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Kinnard, Clayton & Beveridge attorney Daniel L. Clayton was recently recertified as a civil trial advocate by the ...
An article recently published by the Tennessean reports that a single building inspector’s mistake allowed at least 85 ...
19 pedestrians have been killed in car accidents in Nashville, TN this year, a new city record, with another month and a ...
Randall L. Kinnard, Daniel L. Clayton, Mark S. Beveridge Named to the 2017 List of Super Lawyers, Rising Stars
We are excited to announce that Kinnard, Clayton & Beveridge partners Randall L. Kinnard, Daniel L. Clayton, and Mark S. ...
Tennessee drivers need to beware of unfixed auto recalls
Posted By Kinnard, Clayton & Beveridge || Jul 6, 2013
It is a scary thing to even think about, but there are probably plenty of Tennessee drivers who are driving cars with unfixed recalls. These recalls can range from everything between an airbag not working to sudden acceleration problems. In some cases, these issues will not be noticed until it is too late and there is an accident.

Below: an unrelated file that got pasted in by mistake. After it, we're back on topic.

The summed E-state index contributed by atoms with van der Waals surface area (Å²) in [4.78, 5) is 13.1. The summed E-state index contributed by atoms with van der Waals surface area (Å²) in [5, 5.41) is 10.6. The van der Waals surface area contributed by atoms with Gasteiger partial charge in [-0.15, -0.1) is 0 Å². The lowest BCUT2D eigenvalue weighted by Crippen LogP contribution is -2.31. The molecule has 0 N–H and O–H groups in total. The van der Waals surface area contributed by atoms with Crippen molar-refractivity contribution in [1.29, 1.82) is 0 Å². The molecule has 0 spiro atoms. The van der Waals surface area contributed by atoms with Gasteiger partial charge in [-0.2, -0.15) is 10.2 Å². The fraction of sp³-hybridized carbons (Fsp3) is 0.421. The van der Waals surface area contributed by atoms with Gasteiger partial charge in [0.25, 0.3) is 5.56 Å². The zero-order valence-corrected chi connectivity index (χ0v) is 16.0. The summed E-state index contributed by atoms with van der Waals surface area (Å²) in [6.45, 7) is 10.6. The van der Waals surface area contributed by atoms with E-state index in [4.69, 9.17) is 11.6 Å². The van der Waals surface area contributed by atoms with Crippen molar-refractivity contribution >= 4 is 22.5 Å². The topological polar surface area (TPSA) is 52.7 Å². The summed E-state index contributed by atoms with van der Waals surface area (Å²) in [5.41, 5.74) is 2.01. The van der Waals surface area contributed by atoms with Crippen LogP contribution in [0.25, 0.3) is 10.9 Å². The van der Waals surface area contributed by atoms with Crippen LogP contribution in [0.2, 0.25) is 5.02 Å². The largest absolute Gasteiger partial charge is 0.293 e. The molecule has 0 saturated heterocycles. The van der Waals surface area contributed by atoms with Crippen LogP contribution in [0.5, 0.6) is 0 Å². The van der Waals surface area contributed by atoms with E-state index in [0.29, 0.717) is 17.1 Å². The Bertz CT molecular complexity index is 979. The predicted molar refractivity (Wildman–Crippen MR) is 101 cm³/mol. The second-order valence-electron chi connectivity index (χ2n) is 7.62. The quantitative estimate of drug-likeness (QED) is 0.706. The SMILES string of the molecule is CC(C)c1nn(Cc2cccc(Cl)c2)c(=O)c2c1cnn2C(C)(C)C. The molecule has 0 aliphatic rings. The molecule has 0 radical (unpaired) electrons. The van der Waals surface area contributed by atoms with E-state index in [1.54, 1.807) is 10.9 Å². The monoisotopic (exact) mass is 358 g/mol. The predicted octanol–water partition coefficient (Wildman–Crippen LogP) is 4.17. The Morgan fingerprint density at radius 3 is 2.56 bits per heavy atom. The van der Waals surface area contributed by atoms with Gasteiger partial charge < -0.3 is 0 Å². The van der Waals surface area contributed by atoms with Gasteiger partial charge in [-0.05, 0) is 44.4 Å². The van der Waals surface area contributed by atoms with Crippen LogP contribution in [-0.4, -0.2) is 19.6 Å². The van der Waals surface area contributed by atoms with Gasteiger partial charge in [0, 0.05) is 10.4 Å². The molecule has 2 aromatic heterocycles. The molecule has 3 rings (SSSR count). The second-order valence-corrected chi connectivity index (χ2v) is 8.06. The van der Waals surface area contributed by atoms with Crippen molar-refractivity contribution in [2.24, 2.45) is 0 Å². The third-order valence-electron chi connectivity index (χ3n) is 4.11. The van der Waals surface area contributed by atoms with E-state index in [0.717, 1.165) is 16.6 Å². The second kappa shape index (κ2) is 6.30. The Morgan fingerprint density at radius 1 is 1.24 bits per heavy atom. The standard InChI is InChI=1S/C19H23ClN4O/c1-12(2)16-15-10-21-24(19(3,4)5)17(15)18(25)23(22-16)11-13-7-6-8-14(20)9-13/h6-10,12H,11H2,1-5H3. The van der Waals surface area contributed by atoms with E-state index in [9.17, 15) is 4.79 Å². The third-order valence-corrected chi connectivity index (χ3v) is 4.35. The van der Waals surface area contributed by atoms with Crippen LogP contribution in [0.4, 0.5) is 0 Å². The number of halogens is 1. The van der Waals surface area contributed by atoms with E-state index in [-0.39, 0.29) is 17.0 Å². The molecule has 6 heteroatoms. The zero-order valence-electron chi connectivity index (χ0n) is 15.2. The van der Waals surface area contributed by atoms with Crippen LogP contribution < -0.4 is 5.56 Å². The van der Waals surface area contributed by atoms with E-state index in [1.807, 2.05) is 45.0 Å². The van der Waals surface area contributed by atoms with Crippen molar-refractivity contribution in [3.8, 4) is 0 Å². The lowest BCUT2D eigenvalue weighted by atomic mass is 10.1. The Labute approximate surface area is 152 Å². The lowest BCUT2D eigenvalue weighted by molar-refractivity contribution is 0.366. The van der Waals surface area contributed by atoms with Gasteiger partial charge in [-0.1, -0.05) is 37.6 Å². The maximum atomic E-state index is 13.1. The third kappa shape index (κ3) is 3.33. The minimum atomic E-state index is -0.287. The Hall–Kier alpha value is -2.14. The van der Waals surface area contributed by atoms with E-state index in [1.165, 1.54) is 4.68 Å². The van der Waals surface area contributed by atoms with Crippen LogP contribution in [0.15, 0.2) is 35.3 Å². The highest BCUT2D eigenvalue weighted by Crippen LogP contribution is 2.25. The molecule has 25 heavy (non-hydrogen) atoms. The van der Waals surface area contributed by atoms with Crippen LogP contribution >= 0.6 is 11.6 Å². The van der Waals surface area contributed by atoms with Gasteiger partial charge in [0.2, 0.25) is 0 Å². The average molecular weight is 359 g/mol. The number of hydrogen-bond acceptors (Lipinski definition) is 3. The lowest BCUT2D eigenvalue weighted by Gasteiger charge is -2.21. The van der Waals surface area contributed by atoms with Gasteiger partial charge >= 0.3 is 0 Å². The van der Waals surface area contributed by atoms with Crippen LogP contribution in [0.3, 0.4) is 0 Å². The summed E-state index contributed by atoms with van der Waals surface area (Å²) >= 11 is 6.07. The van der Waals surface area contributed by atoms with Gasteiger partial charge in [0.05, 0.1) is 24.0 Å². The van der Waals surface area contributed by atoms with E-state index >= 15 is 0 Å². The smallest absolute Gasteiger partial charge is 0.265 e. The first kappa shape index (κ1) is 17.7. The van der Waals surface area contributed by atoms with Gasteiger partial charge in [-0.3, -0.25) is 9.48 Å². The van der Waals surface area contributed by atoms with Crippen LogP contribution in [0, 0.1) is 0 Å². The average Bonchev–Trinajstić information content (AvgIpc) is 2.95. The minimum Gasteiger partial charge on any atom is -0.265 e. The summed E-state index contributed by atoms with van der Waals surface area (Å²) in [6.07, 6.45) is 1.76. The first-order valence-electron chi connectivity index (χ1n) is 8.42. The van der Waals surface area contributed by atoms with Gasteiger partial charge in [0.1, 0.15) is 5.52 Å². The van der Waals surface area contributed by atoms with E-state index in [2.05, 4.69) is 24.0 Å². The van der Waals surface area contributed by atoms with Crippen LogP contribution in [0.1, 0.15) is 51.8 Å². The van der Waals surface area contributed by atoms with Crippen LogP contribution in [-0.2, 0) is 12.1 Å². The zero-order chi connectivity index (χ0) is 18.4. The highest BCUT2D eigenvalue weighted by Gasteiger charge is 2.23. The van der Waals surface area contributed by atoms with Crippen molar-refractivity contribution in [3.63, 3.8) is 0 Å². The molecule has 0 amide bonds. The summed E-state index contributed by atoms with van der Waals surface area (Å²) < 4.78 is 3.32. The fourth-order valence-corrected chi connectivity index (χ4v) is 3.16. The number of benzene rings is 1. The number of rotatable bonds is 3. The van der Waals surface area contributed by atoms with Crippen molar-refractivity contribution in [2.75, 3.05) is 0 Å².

Chris Basso, of Carfax, said last year there were 659 recalls. These recalls literally affected million of cars, trucks and SUVs. However, a number of owners, while they did receive the notices about the recalls, put off bringing the vehicles in to get fixed.
According to Basso, last year alone there were 2.1 million cars for sale online that had unfixed recalls.
In looking at why someone would not just bring in their vehicle to get fixed -- considering the fact that it is free -- car experts say the issue is that people get so much information mailed to them about their car that it is hard to distinguish between what is important and what is just promotional materials. This means sometimes the important stuff ends up getting thrown away with the junk mail.
In other situations, people do realize that their vehicle has been recalled, but just keep putting off bringing their car or truck in until they eventually just forget. Some also end up selling this cars or trucks without ever even mentioning the recall too.
For buyers, this becomes an issue when they are sold a vehicle they do not even realize has been recalled. Of course, this can be rather problematic when there is an accident and the airbag does not inflate properly or the seat belt does not work as it should.
In the end, the advice for car owners is to just bring in a vehicle as soon as there is a recall. For buyers, the best advice is to really do the homework and research before buying a car.